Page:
tryout receives one or more "beats"
which he is expected to cover for
stories of either news or feature
value, and in addition he is expected
to be on night desk on the evening
of his choice to assist the night edi-
tor in putting out the paper.
Although membership in either of
these staffs requires considerable
time on the student's part, conscien-
tious work is rewarded with appoint-
ment to the position of salaried night
editor during the junior year. From
the juniors, in turn, are chosen the
senior editors.
'M' Selectees
May Be Aided
Senate President Reveals
Entertainment Plans
Plans for organized social aid to
Michigan's military men were re-
vealed yesterday by Student Senate
President Robert Krause, '43BAd,
after a weekend conference with
Michigan State's student government
leaders.
Krause, who intends to submit his

proposal to the Student Senate at its
Feb. 26 meeting, described a system
for housing, feeding and entertain-
ing University alumni servicemen
while in Ann Arbor.'
"We feel," Krause declared, "that
any ex-Michigan man in the Army
should be able to return here and
receive free room and board, movie
tickets and any other opportunities
for his entertainment."
In line with this policy, Krause
also announce'd further progress in
the Senate's "write-a-soldier" cam-
paign. He reported many requests
for copies of The Daily, Gargoyle
and other campus news sources from
students now in the armed forces.
Krause formulated this plan while
in East Lansing for a meeting with
Michigan State's Student Senate and
Student Defense Committee. A pro-

Students in All Other Schools and
Colleges: Call at the office of your
respective school or college.
The poll is being taken in orderI
that the University may make ade-
quate provisions for all students who
plan to enroll in the summer term
beginning in June. Information con-
cerning the economic status of the
students will aid the University in its
attempt to make financial aid avail-
able to those who need it in order to
take part in the accelerated program.
Asking for information from all
students "not merely a sampling,"
War Board spokesmen explained yes-
terday that incomplete returns may
mislead the administration in making
summer term plans.
Students' names appear on the in-
quiry forms, it was explained, only to
insure that returns have been made
by all students.
Joseph Szigeti,
Noted Violinist,
Will Play Here
* * *
Often called "the greatest of con-
temporary violinists," Joseph Szigeti,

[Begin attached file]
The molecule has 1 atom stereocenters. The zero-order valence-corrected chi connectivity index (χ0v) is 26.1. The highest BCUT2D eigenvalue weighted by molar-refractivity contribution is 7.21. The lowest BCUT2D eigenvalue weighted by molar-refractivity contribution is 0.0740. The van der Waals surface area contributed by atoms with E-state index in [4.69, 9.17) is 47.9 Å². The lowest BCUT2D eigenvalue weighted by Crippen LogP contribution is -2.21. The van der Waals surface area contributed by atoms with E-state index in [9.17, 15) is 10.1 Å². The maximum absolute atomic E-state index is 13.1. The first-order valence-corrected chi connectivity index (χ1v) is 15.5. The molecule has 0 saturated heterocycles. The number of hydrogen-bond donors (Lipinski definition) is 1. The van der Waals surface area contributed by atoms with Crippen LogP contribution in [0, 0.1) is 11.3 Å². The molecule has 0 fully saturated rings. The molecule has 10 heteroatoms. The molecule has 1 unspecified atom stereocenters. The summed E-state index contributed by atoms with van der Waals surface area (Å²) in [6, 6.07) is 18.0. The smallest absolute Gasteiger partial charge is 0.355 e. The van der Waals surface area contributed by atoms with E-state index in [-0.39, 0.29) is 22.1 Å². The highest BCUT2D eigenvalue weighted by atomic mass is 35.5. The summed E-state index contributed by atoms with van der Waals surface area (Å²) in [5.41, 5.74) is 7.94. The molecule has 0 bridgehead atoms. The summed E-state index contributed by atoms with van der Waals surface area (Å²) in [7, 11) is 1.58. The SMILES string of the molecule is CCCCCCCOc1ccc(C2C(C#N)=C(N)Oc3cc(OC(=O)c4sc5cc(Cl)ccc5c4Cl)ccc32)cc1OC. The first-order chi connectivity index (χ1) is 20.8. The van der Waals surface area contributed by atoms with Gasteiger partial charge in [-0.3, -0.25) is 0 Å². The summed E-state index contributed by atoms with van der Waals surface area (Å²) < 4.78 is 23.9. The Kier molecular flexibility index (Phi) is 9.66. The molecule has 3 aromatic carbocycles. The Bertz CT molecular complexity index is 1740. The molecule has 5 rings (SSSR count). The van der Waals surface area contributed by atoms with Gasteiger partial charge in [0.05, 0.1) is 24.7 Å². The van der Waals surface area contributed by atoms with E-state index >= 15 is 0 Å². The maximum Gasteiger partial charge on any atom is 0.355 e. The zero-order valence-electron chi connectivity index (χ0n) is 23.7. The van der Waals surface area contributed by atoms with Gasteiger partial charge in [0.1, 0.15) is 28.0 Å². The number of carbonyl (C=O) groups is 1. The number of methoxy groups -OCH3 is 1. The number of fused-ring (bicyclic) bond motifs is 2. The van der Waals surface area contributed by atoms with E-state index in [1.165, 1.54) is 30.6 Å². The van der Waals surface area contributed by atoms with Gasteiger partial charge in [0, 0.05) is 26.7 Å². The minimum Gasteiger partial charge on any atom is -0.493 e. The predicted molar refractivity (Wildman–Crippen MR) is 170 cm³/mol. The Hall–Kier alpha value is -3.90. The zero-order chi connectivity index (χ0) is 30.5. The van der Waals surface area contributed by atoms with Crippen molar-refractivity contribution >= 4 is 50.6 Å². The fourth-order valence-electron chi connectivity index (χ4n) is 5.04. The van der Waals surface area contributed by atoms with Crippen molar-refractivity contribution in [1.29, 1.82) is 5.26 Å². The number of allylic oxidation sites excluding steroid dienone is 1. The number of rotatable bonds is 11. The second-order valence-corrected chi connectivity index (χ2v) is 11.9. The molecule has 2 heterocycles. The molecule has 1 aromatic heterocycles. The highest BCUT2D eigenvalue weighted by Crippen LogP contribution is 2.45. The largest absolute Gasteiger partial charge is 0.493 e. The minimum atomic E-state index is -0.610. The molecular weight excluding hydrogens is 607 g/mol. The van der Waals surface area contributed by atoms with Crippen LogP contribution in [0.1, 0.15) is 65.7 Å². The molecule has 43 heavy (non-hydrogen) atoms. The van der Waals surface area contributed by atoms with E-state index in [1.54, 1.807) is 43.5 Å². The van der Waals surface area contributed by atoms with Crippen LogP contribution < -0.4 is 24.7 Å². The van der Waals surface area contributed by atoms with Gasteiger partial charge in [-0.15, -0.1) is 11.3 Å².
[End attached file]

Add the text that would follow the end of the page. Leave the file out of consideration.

will display his talents before a
Choral Union concert audience at
8:30 p.m. tomorrow in Hill Auditor-
ium.
The Hungarian violinist made his
American debut playing the Bee-
thoven Violin Concerto with the Phil-
adelphia Symphony Orchestra under
Leopold Stokowski in New YorkCitys
Carnegie Hall in 1925. Rated as one
of the best interpreters of this "con-
certo of all concertos," Szigeti played
it in 1927 for the Beethoven Centen-
ary Year in Germany and was also
the soloist at the Beethoven Cycle in
Brussels in 1939.
Tomorrow Szigeti will present Con-
certo in D minor by Tartini; Rondo
in D major by Schubert-Friedberg;
Sonata in A major by Franck; Slav-
onic Dance in G minor by Dvorak-
Kreisler; Study in Thirds by Scria-
bin-Szigeti; Snow by Lie-Szigeti; In-
termezzo from "Hary Janos" Suite by
Kodaly-Szigeti; Maidens in the Gar-
den by Mompou-Szigeti; and Russian
Dance (from "Petrushka") by Strav-
insky-Dushkin.
Gerald Burns Chosen
Daily Associate Editor
The appointment of Gerald E.
Burns, '42, of Detroit, as associate
editor of The Michigan Daily has
been announced by the Board in
Control of Student Publications.
Burns was a night editor during
his junior year, and this year he also
serves in the capacity of fiction edi-
tor of Perspectives, literary supple-
ment to The Daily.

League Group
Says Curfew
Still Is 12:30
Women's Governing Body
Will Not Rescind Action
Shortening Dating Time
Council Discounts
Petition Movement
Acting in the face of vigorous stu-
dent protests, the League Cuncil fin-
ally decided yesterday to let their
ruling of last Tuesday, which snipped
an hour from coeds' dating time,
stand pat.
Contrary to campus expectations,
the two and one-half hour meeting
was described as quiet and orderly
with apparent unanimity of opinion
as no vote on the measure was even
called.
The basis for the action seemed to
be a tacit decision by the self-gov-
erning body for University women not
to jeopardize its prestige by revers-
ing its formal action regardless of
the origin of the curfew plan.
Special News Release
In a specially-prepared and ap-
proved news release, the Council said:
". . . the Undergraduate Council of
the League decided yesterday to con-
tinue its stand on the hours measure,
making women's closing hours 12:30
a.m. Friday nights and discontinu-
ing senior 1:30 a.m. privileges Satur-
day nights."
the reason offered for the
measure was the desire 'to cooperate
in the present emergency.' That the
'seemingly insignificant hour' was
only a part of the defense program
of the League was also pointed out."
"The hours revision will become
effective this Friday with special
permission to be granted as usual
through the Office of the Dean of
Women. The closing hours for all-
campus dances will be determined by
the Committee on Student Affairs.
Protests To Continue
Yesterday's decree may put to an
end most of the protest movements.
But Bill Comstock, '42, son of former
Governor William A. Comstock and
present Detroit councilman, Scott
Smith, '41, and Bob Ha miton, Grad.,
said last night thattey had'definlte
ly decided to continue their position
for a repeal of the shortened cur-
few, which already has 400 signa-
tures submitted.
Council members alleged that pro-
test circulars which had been pre-
sented to them contained many fic-
titious names-ranging from Sadie
Hawkins to Phi Beta Kappa Joe.
William H. Weston
To Speak On Fungi
"Fungi and Fellow Men" will be the
subject of a University lecture to
be given at 4:15 p.m. today in the
Natural Science Auditorium by Dr.